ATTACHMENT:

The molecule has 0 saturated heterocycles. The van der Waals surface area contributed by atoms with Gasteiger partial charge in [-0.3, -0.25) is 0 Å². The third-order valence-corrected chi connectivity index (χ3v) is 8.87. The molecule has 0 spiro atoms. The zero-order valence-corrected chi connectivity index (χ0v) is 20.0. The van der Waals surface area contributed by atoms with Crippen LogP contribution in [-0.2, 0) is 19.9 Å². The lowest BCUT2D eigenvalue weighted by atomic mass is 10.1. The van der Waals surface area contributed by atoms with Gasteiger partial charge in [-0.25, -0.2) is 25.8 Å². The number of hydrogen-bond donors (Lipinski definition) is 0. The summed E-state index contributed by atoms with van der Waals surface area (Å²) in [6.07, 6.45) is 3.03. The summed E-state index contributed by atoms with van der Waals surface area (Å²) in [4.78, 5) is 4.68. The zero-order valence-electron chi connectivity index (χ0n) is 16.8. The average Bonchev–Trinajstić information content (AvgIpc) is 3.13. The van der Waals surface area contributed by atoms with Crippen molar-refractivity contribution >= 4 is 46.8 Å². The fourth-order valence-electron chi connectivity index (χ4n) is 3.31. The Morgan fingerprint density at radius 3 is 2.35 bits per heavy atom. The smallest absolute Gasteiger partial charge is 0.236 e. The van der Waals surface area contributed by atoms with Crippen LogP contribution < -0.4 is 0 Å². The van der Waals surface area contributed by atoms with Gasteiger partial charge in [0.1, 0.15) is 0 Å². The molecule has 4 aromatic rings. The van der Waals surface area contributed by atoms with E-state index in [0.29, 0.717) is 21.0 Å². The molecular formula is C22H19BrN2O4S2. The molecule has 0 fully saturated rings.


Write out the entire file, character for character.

The molecule has 0 saturated heterocycles. The van der Waals surface area contributed by atoms with Gasteiger partial charge in [-0.3, -0.25) is 0 Å². The third-order valence-corrected chi connectivity index (χ3v) is 8.87. The molecule has 0 spiro atoms. The zero-order valence-corrected chi connectivity index (χ0v) is 20.0. The van der Waals surface area contributed by atoms with Crippen LogP contribution in [-0.2, 0) is 19.9 Å². The lowest BCUT2D eigenvalue weighted by atomic mass is 10.1. The van der Waals surface area contributed by atoms with Gasteiger partial charge in [-0.25, -0.2) is 25.8 Å². The number of hydrogen-bond donors (Lipinski definition) is 0. The summed E-state index contributed by atoms with van der Waals surface area (Å²) in [6.07, 6.45) is 3.03. The summed E-state index contributed by atoms with van der Waals surface area (Å²) in [4.78, 5) is 4.68. The zero-order valence-electron chi connectivity index (χ0n) is 16.8. The average Bonchev–Trinajstić information content (AvgIpc) is 3.13. The van der Waals surface area contributed by atoms with Crippen molar-refractivity contribution >= 4 is 46.8 Å². The fourth-order valence-electron chi connectivity index (χ4n) is 3.31. The Morgan fingerprint density at radius 3 is 2.35 bits per heavy atom. The smallest absolute Gasteiger partial charge is 0.236 e. The van der Waals surface area contributed by atoms with Crippen LogP contribution < -0.4 is 0 Å². The van der Waals surface area contributed by atoms with Gasteiger partial charge in [0.1, 0.15) is 0 Å². The molecule has 4 aromatic rings. The van der Waals surface area contributed by atoms with E-state index in [0.29, 0.717) is 21.0 Å². The molecular formula is C22H19BrN2O4S2. The molecule has 0 fully saturated rings.